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FINANCIAL MARKETS : Dow Slips 2.36 as Bond Yields Rise

October 27, 1994|From Times Wire Services

Blue-chip stocks closed lower Wednesday as the rise in long-term bond yields to well over 8% and the weakening dollar appeared to drain more money from Wall Street.

The Dow Jones industrial average slipped 2.36 points to 3,848.23, declining for the fifth consecutive session.

Declining issues narrowly outnumbered advancers on the New York Stock Exchange. Big Board volume totaled 322.53 million shares, down from 326.10 million on Tuesday.

Small-company stocks outperformed blue-chip issues. Broader market indexes finished higher. Standard & Poor's 500-stock index rose 1.09 points to 462.62.

The NYSE's composite index rose 0.40 point to 253.91, the Nasdaq composite index climbed 4.98 points to 763.24, and the American Stock Exchange's market value index added 0.68 point to 453.53.

For much of the session, stocks mirrored bonds, rallying briefly on weaker-than-expected economic data but retreating after the Treasury's auction of five-year notes.

At the close, Treasury bond yields were higher amid persistent concerns that the Federal Reserve Board is acting too slowly to curb inflation pressures.

The worries came despite a report showing lower-than-expected orders for durable goods, a sign of economic weakness that ordinarily is welcomed by inflation-wary investors.

Hitting a new 2 1/2-year high, the Treasury's 30-year bond rose to 8.06% from 8.04% on Tuesday. Its price, which moves in the opposite direction, dropped 3/16 point, or $1.88 per $1,000 in face value.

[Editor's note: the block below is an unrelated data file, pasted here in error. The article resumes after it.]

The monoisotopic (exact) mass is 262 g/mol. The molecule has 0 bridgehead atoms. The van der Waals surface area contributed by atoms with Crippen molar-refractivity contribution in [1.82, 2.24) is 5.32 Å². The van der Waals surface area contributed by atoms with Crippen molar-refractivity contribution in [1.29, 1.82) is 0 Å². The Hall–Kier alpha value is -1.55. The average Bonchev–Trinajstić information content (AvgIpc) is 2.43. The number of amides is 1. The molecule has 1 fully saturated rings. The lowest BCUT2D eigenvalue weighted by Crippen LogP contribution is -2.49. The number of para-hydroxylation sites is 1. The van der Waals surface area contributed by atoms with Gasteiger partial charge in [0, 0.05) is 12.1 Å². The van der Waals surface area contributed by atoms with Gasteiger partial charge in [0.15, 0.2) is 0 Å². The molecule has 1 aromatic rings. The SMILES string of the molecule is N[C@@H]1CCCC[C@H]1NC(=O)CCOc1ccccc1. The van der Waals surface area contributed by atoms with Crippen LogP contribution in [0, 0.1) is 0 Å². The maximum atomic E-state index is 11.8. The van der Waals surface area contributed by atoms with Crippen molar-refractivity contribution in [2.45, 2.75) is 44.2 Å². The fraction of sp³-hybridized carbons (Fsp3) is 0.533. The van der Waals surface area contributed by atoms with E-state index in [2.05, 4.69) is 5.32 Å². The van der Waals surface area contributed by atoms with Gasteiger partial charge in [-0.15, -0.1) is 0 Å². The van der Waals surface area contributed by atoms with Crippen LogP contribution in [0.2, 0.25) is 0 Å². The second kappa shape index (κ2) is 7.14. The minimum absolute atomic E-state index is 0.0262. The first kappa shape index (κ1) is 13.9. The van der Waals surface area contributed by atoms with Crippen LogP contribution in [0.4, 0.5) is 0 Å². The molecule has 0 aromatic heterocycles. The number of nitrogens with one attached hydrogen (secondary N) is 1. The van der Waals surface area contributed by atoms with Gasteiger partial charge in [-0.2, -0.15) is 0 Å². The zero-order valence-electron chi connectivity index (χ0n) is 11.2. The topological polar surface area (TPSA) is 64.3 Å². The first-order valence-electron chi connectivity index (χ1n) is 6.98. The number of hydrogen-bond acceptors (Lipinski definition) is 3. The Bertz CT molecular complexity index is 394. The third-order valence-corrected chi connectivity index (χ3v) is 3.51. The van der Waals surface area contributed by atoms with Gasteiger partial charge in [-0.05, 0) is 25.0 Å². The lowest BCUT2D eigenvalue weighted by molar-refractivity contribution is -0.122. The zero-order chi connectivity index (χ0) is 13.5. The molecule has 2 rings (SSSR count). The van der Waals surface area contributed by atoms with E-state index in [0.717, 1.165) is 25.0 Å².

The Commerce Department said orders to U.S. factories for big-ticket durable goods rose only 0.1% in September, following a revised 6.4% rise in August. The September data was below most market expectations.

"The stock market is hostage to the bond market," said Alfred E. Goldman, vice president at A.G. Edwards & Sons. "Bonds are not ready to stabilize at the moment. . . . At this level, stocks have not discounted the unknown top of the bond market."

James Solloway, research director at Argus Research Corp., said the market was "bouncing around with bonds, and bonds are bouncing around with the dollar."

The lower dollar also kept stocks from rebounding from their recent downturn, analysts said.

"We need a strong bond market rally and a strong dollar rally to get the market to rally successively," said Alan Ackerman, market strategist at Reich & Co. "Just a relief rally isn't going to do the trick here."

The dollar closed in New York at 96.85 Japanese yen, up from 96.83 on Tuesday. It fell to 1.491 German marks, down from 1.495.

Even with the dollar "probing new lows against the yen and approaching new lows against the mark," investors are not convinced that the federal government will intervene aggressively to protect the currency. That discourages foreign investors from buying dollar-denominated securities, including U.S. stocks.

Among the market highlights:

* Ford Motor, the last of the Big Three to issue third-quarter results, rose 3/8 to 29 1/4 after posting a $1.124-billion profit that beat Wall Street forecasts. Chrysler rose 1/4 to 47 3/4, while General Motors dipped 5/8 to 40 3/4.

* Continental Airlines tumbled 2 1/4 to 15 3/8 after its third-quarter earnings disappointed investors.

* McKesson jumped 5 3/8 to 105 1/4, boosted by a New York Times report that Eli Lilly & Co. had agreed to accept regulatory restrictions on its proposed purchase of McKesson's PCS Health Systems. Eli Lilly fell 1/2 to 60.

* Sara Lee reported quarterly earnings of 33 cents a share, compared to 24 cents a year ago, and Goldman Sachs added the stock to its "recommended" list. It rose 1 1/8 to 24.

* Boeing rose 1/8 to 43 1/4 after reporting earnings that beat most Wall Street estimates.

* DuPont declined 1/8 to 73 1/8 after the company reported record third-quarter profit of 95 cents per share, contrasted with a loss of $1.01 a year ago.

* Sprint, which announced a venture with three major cable operators to develop telephone service for local markets, fell 7/8 to 32 3/8.

* U.S. Surgical fell 2 5/8 to 23 7/8. Insiders are selling the stock, suggesting that a rumored takeover of the company is not imminent.

In overseas trading, German shares ended sharply higher, with the DAX 30-share average up 45.87 points to 2,020.50. In Tokyo, the Nikkei 225-share average gained 14.20 points to end at 19,746.35, while London's Financial Times 100-share average closed off 1 at 2,999.9. Mexico's Bolsa index rose 1.62 points to 2,580.

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